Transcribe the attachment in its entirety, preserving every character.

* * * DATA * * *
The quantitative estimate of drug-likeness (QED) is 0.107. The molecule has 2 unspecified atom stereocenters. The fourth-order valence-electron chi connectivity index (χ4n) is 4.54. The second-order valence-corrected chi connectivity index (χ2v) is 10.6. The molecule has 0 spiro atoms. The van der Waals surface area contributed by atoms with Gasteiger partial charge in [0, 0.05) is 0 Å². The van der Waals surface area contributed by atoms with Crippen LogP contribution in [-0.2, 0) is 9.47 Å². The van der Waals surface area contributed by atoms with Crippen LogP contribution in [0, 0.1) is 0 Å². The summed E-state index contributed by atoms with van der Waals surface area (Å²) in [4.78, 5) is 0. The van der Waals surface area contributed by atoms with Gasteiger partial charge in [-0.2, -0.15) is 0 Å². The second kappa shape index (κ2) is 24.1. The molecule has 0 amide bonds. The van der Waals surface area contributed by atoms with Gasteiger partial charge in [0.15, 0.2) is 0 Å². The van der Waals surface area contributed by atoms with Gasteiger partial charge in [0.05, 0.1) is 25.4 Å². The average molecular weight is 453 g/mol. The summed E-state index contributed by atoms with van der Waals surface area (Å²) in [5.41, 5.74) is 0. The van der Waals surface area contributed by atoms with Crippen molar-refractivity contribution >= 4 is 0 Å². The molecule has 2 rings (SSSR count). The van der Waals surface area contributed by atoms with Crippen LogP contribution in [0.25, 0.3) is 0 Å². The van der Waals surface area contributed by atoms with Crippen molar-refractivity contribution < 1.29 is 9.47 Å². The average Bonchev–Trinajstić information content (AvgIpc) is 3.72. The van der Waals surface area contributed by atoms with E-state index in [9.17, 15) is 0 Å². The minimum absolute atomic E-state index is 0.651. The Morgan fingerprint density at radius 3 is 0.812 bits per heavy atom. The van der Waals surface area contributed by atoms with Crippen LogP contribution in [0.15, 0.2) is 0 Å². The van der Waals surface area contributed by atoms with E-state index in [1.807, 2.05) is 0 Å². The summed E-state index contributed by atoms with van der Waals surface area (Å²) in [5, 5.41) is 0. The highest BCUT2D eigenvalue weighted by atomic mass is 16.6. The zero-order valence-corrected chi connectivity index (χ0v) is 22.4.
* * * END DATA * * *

The quantitative estimate of drug-likeness (QED) is 0.107. The molecule has 2 unspecified atom stereocenters. The fourth-order valence-electron chi connectivity index (χ4n) is 4.54. The second-order valence-corrected chi connectivity index (χ2v) is 10.6. The molecule has 0 spiro atoms. The van der Waals surface area contributed by atoms with Gasteiger partial charge in [0, 0.05) is 0 Å². The van der Waals surface area contributed by atoms with Crippen LogP contribution in [-0.2, 0) is 9.47 Å². The van der Waals surface area contributed by atoms with Crippen LogP contribution in [0, 0.1) is 0 Å². The summed E-state index contributed by atoms with van der Waals surface area (Å²) in [4.78, 5) is 0. The van der Waals surface area contributed by atoms with Gasteiger partial charge in [-0.2, -0.15) is 0 Å². The second kappa shape index (κ2) is 24.1. The molecule has 0 amide bonds. The van der Waals surface area contributed by atoms with Gasteiger partial charge in [0.15, 0.2) is 0 Å². The van der Waals surface area contributed by atoms with Gasteiger partial charge in [0.05, 0.1) is 25.4 Å². The average molecular weight is 453 g/mol. The summed E-state index contributed by atoms with van der Waals surface area (Å²) in [5.41, 5.74) is 0. The van der Waals surface area contributed by atoms with Crippen molar-refractivity contribution >= 4 is 0 Å². The molecule has 2 rings (SSSR count). The van der Waals surface area contributed by atoms with Crippen LogP contribution in [0.25, 0.3) is 0 Å². The van der Waals surface area contributed by atoms with Crippen molar-refractivity contribution < 1.29 is 9.47 Å². The average Bonchev–Trinajstić information content (AvgIpc) is 3.72. The van der Waals surface area contributed by atoms with E-state index in [9.17, 15) is 0 Å². The minimum absolute atomic E-state index is 0.651. The Morgan fingerprint density at radius 3 is 0.812 bits per heavy atom. The van der Waals surface area contributed by atoms with Crippen LogP contribution in [0.15, 0.2) is 0 Å². The van der Waals surface area contributed by atoms with E-state index in [1.807, 2.05) is 0 Å². The summed E-state index contributed by atoms with van der Waals surface area (Å²) in [5, 5.41) is 0. The highest BCUT2D eigenvalue weighted by atomic mass is 16.6. The zero-order valence-corrected chi connectivity index (χ0v) is 22.4.